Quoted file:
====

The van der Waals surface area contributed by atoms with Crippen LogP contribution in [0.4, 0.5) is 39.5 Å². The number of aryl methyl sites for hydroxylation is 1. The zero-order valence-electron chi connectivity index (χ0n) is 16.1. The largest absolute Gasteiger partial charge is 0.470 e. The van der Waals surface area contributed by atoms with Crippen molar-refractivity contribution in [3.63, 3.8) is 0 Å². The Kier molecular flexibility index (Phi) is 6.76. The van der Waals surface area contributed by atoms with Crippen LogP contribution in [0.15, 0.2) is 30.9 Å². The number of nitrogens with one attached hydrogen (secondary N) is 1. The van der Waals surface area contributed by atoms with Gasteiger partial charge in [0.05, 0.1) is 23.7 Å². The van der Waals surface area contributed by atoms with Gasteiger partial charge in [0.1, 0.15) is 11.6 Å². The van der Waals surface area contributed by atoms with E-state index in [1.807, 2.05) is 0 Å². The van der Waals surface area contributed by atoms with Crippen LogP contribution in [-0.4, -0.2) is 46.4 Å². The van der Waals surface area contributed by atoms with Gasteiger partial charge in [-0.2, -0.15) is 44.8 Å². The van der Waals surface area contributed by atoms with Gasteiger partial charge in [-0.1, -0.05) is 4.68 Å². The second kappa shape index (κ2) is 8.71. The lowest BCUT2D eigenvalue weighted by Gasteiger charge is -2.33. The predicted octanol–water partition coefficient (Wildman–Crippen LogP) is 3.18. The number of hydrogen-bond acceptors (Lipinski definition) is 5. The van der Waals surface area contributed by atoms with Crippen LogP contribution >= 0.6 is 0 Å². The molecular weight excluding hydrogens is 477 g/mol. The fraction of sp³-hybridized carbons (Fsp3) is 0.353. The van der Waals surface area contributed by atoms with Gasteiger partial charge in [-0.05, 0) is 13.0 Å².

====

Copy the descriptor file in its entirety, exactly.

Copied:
The van der Waals surface area contributed by atoms with Crippen LogP contribution in [0.4, 0.5) is 39.5 Å². The number of aryl methyl sites for hydroxylation is 1. The zero-order valence-electron chi connectivity index (χ0n) is 16.1. The largest absolute Gasteiger partial charge is 0.470 e. The van der Waals surface area contributed by atoms with Crippen molar-refractivity contribution in [3.63, 3.8) is 0 Å². The Kier molecular flexibility index (Phi) is 6.76. The van der Waals surface area contributed by atoms with Crippen LogP contribution in [0.15, 0.2) is 30.9 Å². The number of nitrogens with one attached hydrogen (secondary N) is 1. The van der Waals surface area contributed by atoms with Gasteiger partial charge in [0.05, 0.1) is 23.7 Å². The van der Waals surface area contributed by atoms with Gasteiger partial charge in [0.1, 0.15) is 11.6 Å². The van der Waals surface area contributed by atoms with E-state index in [1.807, 2.05) is 0 Å². The van der Waals surface area contributed by atoms with Crippen LogP contribution in [-0.4, -0.2) is 46.4 Å². The van der Waals surface area contributed by atoms with Gasteiger partial charge in [-0.2, -0.15) is 44.8 Å². The van der Waals surface area contributed by atoms with Gasteiger partial charge in [-0.1, -0.05) is 4.68 Å². The second kappa shape index (κ2) is 8.71. The lowest BCUT2D eigenvalue weighted by Gasteiger charge is -2.33. The predicted octanol–water partition coefficient (Wildman–Crippen LogP) is 3.18. The number of hydrogen-bond acceptors (Lipinski definition) is 5. The van der Waals surface area contributed by atoms with Crippen LogP contribution >= 0.6 is 0 Å². The molecular weight excluding hydrogens is 477 g/mol. The fraction of sp³-hybridized carbons (Fsp3) is 0.353. The van der Waals surface area contributed by atoms with Gasteiger partial charge in [-0.05, 0) is 13.0 Å².